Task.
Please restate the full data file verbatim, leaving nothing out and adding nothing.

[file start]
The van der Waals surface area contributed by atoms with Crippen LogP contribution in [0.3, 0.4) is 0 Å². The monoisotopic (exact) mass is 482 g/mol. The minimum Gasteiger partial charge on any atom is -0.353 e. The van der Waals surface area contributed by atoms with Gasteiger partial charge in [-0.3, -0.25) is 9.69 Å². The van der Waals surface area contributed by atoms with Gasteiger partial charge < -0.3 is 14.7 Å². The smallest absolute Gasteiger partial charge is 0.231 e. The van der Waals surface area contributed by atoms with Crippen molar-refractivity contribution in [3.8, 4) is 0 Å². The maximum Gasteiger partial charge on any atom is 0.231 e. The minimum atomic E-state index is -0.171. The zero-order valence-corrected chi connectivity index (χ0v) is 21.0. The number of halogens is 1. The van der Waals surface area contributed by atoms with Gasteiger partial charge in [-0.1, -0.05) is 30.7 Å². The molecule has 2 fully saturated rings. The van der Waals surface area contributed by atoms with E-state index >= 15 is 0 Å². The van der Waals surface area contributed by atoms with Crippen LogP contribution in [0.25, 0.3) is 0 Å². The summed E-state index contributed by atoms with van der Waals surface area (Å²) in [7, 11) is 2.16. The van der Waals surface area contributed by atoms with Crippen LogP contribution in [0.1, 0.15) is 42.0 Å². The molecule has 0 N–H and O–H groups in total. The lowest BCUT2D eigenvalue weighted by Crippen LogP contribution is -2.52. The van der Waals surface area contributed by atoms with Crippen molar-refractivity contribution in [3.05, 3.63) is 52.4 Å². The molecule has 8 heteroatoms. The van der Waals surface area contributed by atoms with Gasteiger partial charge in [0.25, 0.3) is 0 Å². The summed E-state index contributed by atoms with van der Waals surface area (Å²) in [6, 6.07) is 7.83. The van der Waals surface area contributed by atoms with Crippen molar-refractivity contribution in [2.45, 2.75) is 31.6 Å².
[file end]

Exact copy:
The van der Waals surface area contributed by atoms with Crippen LogP contribution in [0.3, 0.4) is 0 Å². The monoisotopic (exact) mass is 482 g/mol. The minimum Gasteiger partial charge on any atom is -0.353 e. The van der Waals surface area contributed by atoms with Gasteiger partial charge in [-0.3, -0.25) is 9.69 Å². The van der Waals surface area contributed by atoms with Gasteiger partial charge < -0.3 is 14.7 Å². The smallest absolute Gasteiger partial charge is 0.231 e. The van der Waals surface area contributed by atoms with Crippen molar-refractivity contribution in [3.8, 4) is 0 Å². The maximum Gasteiger partial charge on any atom is 0.231 e. The minimum atomic E-state index is -0.171. The zero-order valence-corrected chi connectivity index (χ0v) is 21.0. The number of halogens is 1. The van der Waals surface area contributed by atoms with Gasteiger partial charge in [-0.1, -0.05) is 30.7 Å². The molecule has 2 fully saturated rings. The van der Waals surface area contributed by atoms with E-state index >= 15 is 0 Å². The van der Waals surface area contributed by atoms with Crippen LogP contribution in [0.25, 0.3) is 0 Å². The summed E-state index contributed by atoms with van der Waals surface area (Å²) in [7, 11) is 2.16. The van der Waals surface area contributed by atoms with Crippen LogP contribution in [0.1, 0.15) is 42.0 Å². The molecule has 0 N–H and O–H groups in total. The lowest BCUT2D eigenvalue weighted by Crippen LogP contribution is -2.52. The van der Waals surface area contributed by atoms with Crippen molar-refractivity contribution in [3.05, 3.63) is 52.4 Å². The molecule has 8 heteroatoms. The van der Waals surface area contributed by atoms with Gasteiger partial charge in [0.25, 0.3) is 0 Å². The summed E-state index contributed by atoms with van der Waals surface area (Å²) in [6, 6.07) is 7.83. The van der Waals surface area contributed by atoms with Crippen molar-refractivity contribution in [2.45, 2.75) is 31.6 Å².